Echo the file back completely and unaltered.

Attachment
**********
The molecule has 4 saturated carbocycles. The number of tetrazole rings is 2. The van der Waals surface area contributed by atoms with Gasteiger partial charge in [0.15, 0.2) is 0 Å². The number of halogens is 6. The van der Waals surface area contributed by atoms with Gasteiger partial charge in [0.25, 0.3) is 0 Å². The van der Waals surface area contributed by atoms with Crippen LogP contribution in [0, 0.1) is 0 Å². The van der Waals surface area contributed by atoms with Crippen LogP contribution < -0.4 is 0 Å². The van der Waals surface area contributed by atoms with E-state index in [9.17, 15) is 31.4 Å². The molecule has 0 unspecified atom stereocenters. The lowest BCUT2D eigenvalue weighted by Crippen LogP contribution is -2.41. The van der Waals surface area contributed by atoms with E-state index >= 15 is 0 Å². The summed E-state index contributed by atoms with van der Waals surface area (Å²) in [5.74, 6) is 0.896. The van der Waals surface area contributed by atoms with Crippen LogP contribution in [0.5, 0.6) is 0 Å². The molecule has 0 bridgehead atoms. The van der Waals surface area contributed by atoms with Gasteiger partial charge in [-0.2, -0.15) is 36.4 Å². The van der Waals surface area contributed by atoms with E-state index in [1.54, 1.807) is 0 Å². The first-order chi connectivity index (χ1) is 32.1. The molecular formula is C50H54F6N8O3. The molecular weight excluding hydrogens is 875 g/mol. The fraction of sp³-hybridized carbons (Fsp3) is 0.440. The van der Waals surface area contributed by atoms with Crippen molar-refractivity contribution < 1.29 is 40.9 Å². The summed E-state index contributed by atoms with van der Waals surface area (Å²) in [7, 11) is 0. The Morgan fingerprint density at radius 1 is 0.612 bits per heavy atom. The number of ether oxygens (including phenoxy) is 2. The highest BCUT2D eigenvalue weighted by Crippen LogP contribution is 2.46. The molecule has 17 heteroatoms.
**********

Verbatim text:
The molecule has 4 saturated carbocycles. The number of tetrazole rings is 2. The van der Waals surface area contributed by atoms with Gasteiger partial charge in [0.15, 0.2) is 0 Å². The number of halogens is 6. The van der Waals surface area contributed by atoms with Gasteiger partial charge in [0.25, 0.3) is 0 Å². The van der Waals surface area contributed by atoms with Crippen LogP contribution in [0, 0.1) is 0 Å². The van der Waals surface area contributed by atoms with Crippen LogP contribution < -0.4 is 0 Å². The van der Waals surface area contributed by atoms with E-state index in [9.17, 15) is 31.4 Å². The molecule has 0 unspecified atom stereocenters. The lowest BCUT2D eigenvalue weighted by Crippen LogP contribution is -2.41. The van der Waals surface area contributed by atoms with E-state index >= 15 is 0 Å². The summed E-state index contributed by atoms with van der Waals surface area (Å²) in [5.74, 6) is 0.896. The van der Waals surface area contributed by atoms with Crippen LogP contribution in [0.5, 0.6) is 0 Å². The molecule has 0 bridgehead atoms. The van der Waals surface area contributed by atoms with Gasteiger partial charge in [-0.2, -0.15) is 36.4 Å². The van der Waals surface area contributed by atoms with E-state index in [1.54, 1.807) is 0 Å². The first-order chi connectivity index (χ1) is 32.1. The molecular formula is C50H54F6N8O3. The molecular weight excluding hydrogens is 875 g/mol. The fraction of sp³-hybridized carbons (Fsp3) is 0.440. The van der Waals surface area contributed by atoms with Crippen molar-refractivity contribution < 1.29 is 40.9 Å². The summed E-state index contributed by atoms with van der Waals surface area (Å²) in [7, 11) is 0. The Morgan fingerprint density at radius 1 is 0.612 bits per heavy atom. The number of ether oxygens (including phenoxy) is 2. The highest BCUT2D eigenvalue weighted by Crippen LogP contribution is 2.46. The molecule has 17 heteroatoms.